Accident knocks ambulance out of service, causes no injuries
MILLINOCKET—A traffic accident last week rendered a Millinocket Fire Department ambulance out of service with body damage, but the crash resulted in no injuries. The accident occurred Friday at the intersection of Central Street, Sycamore Street and Rhode Island Avenue while the ambulance, Unit 789, was responding to a call in Pamola Park, according to Millinocket Police and Fire Chief Steve Kenyon. He said the ambulance was travelling east on Central Street with its lights and sirens activated when it approached the traffic signal at the four-way intersection. Kenyon said the ambulance slowed down entering the intersection as the traffic light changed from green to yellow to red. At that same time a vehicle travelling north on Sycamore Street that was stopped at the traffic light entered the intersection as the signal changed from red to green. Kenyon stated the operator of the vehicle did not see the ambulance and collided with its passenger side in the box of the ambulance just beyond the cab. The vehicle scraped the passenger side of the ambulance’s box
Pair of candidates returns nomination papers for remaining council seats
MILLINOCKET—Two people have returned nomination papers to officially enter the race for the two remaining vacancies on the Millinocket Town Council with deadlines looming in the coming weeks for candidates to secure a place on the Nov. 3 ballot. Louis Pelletier has returned nomination papers to seek election to the two-year council seat, which will fill the remainder of the term of former Councilor Anita Mueller, who resigned last month, while Charles Pray has returned nomination papers to run for the one-year council seat, which will fill the spot created by the August resignation of former Councilor Richard Theriault. According to municipal officials, as of Monday morning only Pelletier and Pray have returned nomination papers while three other residents have taken them out to declare interest in running for one of the two openings. Tracy Leet has requested nomination papers to run for the one-year term while Michael Osborne and James Willis have taken out nomination papers for the two-year term.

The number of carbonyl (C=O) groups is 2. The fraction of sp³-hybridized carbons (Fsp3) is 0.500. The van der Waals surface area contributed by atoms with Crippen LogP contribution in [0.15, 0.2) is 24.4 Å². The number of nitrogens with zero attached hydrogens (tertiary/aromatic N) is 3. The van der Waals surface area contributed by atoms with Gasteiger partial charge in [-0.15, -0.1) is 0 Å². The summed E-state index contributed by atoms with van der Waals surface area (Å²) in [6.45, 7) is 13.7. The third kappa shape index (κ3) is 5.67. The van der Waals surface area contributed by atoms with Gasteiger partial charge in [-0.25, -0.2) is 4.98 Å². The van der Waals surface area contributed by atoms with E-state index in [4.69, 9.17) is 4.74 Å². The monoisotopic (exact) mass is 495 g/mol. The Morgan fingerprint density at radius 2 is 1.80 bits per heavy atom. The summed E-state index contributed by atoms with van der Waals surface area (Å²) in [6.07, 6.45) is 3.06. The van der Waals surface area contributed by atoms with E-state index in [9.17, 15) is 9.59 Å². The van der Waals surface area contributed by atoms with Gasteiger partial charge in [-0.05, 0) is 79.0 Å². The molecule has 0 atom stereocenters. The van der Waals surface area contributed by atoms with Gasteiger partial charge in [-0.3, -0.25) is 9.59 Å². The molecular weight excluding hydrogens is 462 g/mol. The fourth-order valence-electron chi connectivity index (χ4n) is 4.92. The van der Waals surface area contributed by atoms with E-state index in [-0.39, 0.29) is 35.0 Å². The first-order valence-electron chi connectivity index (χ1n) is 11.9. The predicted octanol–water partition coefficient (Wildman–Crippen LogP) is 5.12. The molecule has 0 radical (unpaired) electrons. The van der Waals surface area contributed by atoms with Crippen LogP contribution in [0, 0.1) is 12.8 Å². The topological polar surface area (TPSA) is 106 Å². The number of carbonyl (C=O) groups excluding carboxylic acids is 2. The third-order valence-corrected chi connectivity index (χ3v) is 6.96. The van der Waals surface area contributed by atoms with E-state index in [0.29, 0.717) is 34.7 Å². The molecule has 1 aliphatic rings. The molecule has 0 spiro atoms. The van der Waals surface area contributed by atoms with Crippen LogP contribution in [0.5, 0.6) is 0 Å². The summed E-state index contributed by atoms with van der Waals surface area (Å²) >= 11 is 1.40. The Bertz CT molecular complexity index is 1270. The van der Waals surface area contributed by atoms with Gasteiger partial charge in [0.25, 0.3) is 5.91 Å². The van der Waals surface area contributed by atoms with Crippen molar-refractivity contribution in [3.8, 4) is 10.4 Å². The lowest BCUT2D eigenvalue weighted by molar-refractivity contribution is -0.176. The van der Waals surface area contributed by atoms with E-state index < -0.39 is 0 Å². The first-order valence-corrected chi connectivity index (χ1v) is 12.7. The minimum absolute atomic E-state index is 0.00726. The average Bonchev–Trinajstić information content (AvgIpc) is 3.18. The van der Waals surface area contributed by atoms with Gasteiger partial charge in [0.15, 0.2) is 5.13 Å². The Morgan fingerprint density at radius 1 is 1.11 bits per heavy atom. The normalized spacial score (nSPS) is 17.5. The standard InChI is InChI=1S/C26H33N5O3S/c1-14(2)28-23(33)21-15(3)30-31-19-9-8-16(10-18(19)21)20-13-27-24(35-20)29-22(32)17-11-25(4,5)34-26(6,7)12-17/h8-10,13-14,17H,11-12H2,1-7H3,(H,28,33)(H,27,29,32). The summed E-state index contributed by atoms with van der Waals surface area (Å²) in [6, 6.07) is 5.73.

Medway surprised by Woodville’s bid request for plowing contract
MEDWAY – Members of the Medway Board of Selectmen, as well as Public Works Supervisor Greg Hale, said they were surprised this week when they saw an advertisement in the Lincoln News by the town of Woodville seeking bids for the town’s plowing contract. Surprised, they said, because they have a five-year contract with Woodville to do just that and that contract runs through the spring of 2018. Administrative Assistant Kathy Lee said there is an “opt out” clause in the contract requiring either town to give a 90 day notice if they wish to terminate it but as of Monday evening she’d received nothing from the town. That means, she said, even if Woodville decides to break the contract, residents will still have to pay for two months of service or roughly $15,000. Hale said the contract, which calls for Woodville to pay Medway $45,874 yearly for plowing, has not increased since the town’s first entered into an agreement several years ago. He said he had no idea why Woodville would be soliciting a new contract now. That is apparently how at least one of the Woodville selectmen felt as Medway Selectman Jeff Jandreau said he’s spoken with one who had no idea what was going on. There also appear to be conflicting information about when meetings were held or will be held to discuss the topic.